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Thread: Ivishak River Float - raft choices

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    Member JuliW's Avatar
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    Default Ivishak River Float - raft choices

    I have done a bit of research on the forums regarding this subject and so far am enjoying reading up on opinions regarding raft choice.

    My boyfriend, his adult daughter, and I are planning a float trip next fall. We are thinking about the possibility of purchasing a zodiac type inflatable (or two) because we would like to be able to use the boat we purchase for other types of water - rivers in unit 14, etc. However, I do understand that sometimes when you try to use an item for other than it's intended purposes you sometimes run into issues. Possible issues I see with a zodiac type boat are
    1. lack of d-rings for strapping things down - possible to add those?
    2. load capacity - we would like to each be able to shoot a bou -
    3. ability to put a rowing frame of some sort on it, and also for holding things off the floor.
    4. durability (not sure if zodiac type rafts are tough enough for dragging)
    5. clearance in the water

    Has anyone here ever put a zodiac type boat down the Ivishak? Our neighbor did this fall with three such rafts and said they made it down ok, but they had to drag quite a bit. This may or may not be a one time deal for us. So using the raft in the future will most likely be for motoring up and down rivers and in lakes.

    I have floated the Kisiralik in a super leopard (probably the most beautiful trip I have been on, in AK), and also the kenai river and little su...Have used the aire traveler to haul a 68" moose out a slough, and also fishing on lakes and smaller rivers. I like the possibility of taking a cat on the Iv., and the fact you can put a motor on it if you want... but, again, it is not really the type of boat you'd want to put a motor on and take up and down the deshka.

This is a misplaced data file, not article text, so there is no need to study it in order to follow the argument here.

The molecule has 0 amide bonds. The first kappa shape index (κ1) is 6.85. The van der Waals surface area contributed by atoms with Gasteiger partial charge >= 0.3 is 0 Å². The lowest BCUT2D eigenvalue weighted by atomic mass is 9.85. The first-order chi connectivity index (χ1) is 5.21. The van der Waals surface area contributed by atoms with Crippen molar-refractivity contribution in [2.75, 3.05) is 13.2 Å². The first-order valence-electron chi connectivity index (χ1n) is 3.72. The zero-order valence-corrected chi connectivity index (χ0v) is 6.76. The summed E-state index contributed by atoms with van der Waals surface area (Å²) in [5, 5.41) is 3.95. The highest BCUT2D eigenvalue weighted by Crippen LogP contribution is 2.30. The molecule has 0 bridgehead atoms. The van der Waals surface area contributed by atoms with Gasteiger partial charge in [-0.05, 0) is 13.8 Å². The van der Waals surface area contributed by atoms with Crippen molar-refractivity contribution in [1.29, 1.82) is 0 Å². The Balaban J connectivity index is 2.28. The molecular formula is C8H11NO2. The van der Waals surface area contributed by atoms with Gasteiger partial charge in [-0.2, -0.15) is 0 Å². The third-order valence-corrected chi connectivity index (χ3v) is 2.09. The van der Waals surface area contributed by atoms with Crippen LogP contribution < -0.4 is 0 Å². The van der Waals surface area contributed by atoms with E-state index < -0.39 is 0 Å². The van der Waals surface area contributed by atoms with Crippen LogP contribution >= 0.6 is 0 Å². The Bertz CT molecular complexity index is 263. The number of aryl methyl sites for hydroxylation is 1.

thanks a bunch
    Juli
    Last edited by JuliW; 09-29-2013 at 10:02. Reason: adding stuff
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    webmaster Michael Strahan's Avatar
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    Quote Originally Posted by tuffboots View Post
    I have done a bit of research on the forums regarding this subject and so far am enjoying reading up on opinions regarding raft choice.

    My boyfriend, his adult daughter, and I are planning a float trip next fall. We are thinking about the possibility of purchasing a zodiac type inflatable (or two) because we would like to be able to use the boat we purchase for other types of water - rivers in unit 14, etc. However, I do understand that sometimes when you try to use an item for other than it's intended purposes you sometimes run into issues. Possible issues I see with a zodiac type boat are
    1. lack of d-rings for strapping things down - possible to add those?
    2. load capacity - we would like to each be able to shoot a bou -
    3. ability to put a rowing frame of some sort on it, and also for holding things off the floor.
    4. durability (not sure if zodiac type rafts are tough enough for dragging)
    5. clearance in the water

    Has anyone here ever put a zodiac type boat down the Ivishak? Our neighbor did this fall with three such rafts and said they made it down ok, but they had to drag quite a bit. This may or may not be a one time deal for us. So using the raft in the future will most likely be for motoring up and down rivers and in lakes.

    I have floated the Kisiralik in a super leopard (probably the most beautiful trip I have been on, in AK), and also the kenai river and little su...Have used the aire traveler to haul a 68" moose out a slough, and also fishing on lakes and smaller rivers. I like the possibility of taking a cat on the Iv., and the fact you can put a motor on it if you want... but, again, it is not really the type of boat you'd want to put a motor on and take up and down the deshka.

    thanks a bunch
    Juli
    Perhaps the biggest issue you'll run into with an inflatable sport boat (besides the ones you mentioned) is the risk of transom strikes on the river bed. The transom is the lowest point of the boat, and in shallow water it will strike the river bottom, and eventually you'll spring a leak. Not to mention an expensive repair bill.

    If you were operating on deeper rivers with no chance of hitting rocks, it's a different story.